Social networking sites like Facebook and Twitter have become so popular, many Americans now view them as part of everyday life. For millions of people, it's become a daily, if not hourly, ritual to update your Facebook status or "tweet" a message to your followers.
However, if you're a convicted sex offender, it is becoming increasingly difficult to be a part of the social network scene.
"There is growing sentiment in this country that sex offenders, particularly child predators, should not be allowed to use websites like Facebook," explains attorney Martin Sweet of legal information website THELAW.TV. "Many believe Facebook makes it too easy for a predator to become involved with an unknowing child."
Last week, a federal judge upheld a 2008 Indiana law that bans registered sex offenders from accessing Facebook and other websites that children can access. In her 18-page order, Judge Tanya Walton Pratt wrote that social networking websites, chat rooms and instant messaging have created a "virtual playground" for lurking sexual predators. Pratt also referenced a 2006 report by the National Center for Missing and Exploited Children that indicated one in seven children had received online sexual solicitations.
The law does have its detractors, most notably the American Civil Liberties Union, which said last week that it will appeal the judge's ruling. ACLU attorney Ken Falk says that the law was created to protect children but it prevents sex offenders from using social media for political, business and religious purposes.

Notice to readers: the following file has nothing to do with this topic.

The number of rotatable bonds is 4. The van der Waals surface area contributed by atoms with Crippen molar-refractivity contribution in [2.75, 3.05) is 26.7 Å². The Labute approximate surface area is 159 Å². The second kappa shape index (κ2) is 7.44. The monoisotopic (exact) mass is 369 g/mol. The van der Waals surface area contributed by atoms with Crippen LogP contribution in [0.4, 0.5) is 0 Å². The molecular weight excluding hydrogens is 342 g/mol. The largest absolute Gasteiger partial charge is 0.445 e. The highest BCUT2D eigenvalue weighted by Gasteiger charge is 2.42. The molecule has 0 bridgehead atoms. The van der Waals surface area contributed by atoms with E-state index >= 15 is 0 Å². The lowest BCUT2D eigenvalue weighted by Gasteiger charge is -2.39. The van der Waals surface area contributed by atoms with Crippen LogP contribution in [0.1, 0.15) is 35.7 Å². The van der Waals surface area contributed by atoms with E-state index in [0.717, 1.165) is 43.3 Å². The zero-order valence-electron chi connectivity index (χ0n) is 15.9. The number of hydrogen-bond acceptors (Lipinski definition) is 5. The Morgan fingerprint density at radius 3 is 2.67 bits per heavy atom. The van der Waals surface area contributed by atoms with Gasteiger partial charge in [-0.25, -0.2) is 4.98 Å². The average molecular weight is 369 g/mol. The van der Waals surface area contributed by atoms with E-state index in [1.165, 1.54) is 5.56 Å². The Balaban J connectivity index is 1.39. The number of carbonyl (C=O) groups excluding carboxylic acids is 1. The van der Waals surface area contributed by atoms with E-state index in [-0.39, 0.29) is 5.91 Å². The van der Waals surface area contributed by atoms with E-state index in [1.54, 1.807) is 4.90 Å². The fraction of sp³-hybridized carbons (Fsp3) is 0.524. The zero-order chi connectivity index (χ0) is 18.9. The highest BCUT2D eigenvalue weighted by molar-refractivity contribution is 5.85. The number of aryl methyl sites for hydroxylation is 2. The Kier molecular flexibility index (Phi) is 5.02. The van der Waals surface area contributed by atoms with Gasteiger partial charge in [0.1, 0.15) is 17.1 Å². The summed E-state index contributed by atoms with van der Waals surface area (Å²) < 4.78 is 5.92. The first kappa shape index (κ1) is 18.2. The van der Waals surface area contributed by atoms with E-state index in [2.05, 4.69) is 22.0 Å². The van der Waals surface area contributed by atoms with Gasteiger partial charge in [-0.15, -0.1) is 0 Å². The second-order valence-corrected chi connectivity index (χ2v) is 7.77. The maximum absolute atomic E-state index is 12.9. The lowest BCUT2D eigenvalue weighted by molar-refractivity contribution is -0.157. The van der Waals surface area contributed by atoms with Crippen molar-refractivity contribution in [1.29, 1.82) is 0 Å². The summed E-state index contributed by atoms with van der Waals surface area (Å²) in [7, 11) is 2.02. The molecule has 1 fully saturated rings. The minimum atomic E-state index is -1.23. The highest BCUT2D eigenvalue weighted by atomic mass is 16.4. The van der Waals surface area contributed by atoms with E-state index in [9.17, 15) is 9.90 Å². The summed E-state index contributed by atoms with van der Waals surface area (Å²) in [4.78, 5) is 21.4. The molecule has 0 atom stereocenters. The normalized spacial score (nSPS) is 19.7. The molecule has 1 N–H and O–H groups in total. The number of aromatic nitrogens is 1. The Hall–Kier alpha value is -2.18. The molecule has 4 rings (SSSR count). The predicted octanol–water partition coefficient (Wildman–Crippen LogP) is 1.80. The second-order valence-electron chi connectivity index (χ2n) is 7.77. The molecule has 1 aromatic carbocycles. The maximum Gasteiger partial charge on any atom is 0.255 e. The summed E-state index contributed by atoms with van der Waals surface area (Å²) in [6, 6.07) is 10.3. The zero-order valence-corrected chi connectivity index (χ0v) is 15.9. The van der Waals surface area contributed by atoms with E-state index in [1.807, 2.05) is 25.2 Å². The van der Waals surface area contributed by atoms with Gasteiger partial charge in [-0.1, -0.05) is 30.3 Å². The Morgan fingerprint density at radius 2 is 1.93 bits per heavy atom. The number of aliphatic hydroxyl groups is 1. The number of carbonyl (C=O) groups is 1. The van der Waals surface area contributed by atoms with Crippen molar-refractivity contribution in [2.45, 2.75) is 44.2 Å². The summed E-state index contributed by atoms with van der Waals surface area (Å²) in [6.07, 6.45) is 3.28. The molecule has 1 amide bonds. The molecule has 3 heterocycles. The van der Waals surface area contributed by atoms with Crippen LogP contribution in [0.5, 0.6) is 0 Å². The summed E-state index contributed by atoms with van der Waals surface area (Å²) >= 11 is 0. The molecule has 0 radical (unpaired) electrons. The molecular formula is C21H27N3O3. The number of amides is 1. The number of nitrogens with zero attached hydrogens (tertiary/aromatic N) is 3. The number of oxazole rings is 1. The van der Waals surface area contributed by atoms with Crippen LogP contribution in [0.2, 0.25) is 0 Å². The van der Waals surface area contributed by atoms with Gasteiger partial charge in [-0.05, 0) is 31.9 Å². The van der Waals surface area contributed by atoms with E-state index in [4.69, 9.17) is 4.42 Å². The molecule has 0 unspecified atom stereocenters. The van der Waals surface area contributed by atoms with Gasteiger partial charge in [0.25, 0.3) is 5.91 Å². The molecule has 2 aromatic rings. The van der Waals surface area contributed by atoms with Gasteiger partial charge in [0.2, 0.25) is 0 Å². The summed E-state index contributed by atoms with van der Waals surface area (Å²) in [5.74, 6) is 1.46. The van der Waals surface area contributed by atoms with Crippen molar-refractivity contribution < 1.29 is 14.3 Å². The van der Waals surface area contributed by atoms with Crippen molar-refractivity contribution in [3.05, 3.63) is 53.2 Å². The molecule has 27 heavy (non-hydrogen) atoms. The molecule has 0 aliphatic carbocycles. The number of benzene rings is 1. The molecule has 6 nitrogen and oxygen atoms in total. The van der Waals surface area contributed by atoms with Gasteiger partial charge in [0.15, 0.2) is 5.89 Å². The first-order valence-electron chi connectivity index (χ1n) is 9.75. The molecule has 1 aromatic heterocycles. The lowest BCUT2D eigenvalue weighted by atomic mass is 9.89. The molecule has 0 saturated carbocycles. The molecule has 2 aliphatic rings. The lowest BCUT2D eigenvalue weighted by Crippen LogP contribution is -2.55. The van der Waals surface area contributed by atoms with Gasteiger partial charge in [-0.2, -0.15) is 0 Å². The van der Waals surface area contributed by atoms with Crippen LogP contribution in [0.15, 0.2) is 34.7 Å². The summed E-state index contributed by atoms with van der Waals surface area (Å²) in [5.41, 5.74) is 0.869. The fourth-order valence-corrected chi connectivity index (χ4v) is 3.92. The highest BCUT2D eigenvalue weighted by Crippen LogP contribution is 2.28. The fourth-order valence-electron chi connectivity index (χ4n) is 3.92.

"The ACLU has an interesting argument, but many Americans no doubt feel protecting children from online predators is more important than allowing sex offenders to use Facebook for other purposes," stresses Sweet.
Other states have failed in their attempts to impose similar bans. In 2009, a federal judge blocked part of a Nebraska law that included a social networking ban for sex offenders. In February, a federal judge overturned a Louisiana law because it was, in his opinion, too broad and restrictive.
In May, Louisiana passed a new law that requires sexual offenders and child predators to state their criminal status on their social networking pages.
Sweet adds, "Louisiana's new law builds on current sex offender laws that require sex offenders to notify neighbors and the local school district of their residency."
This law, which goes into effect August 1, is the first of its kind in the nation. The authors of the legislation say they hope other states follow Louisiana's lead.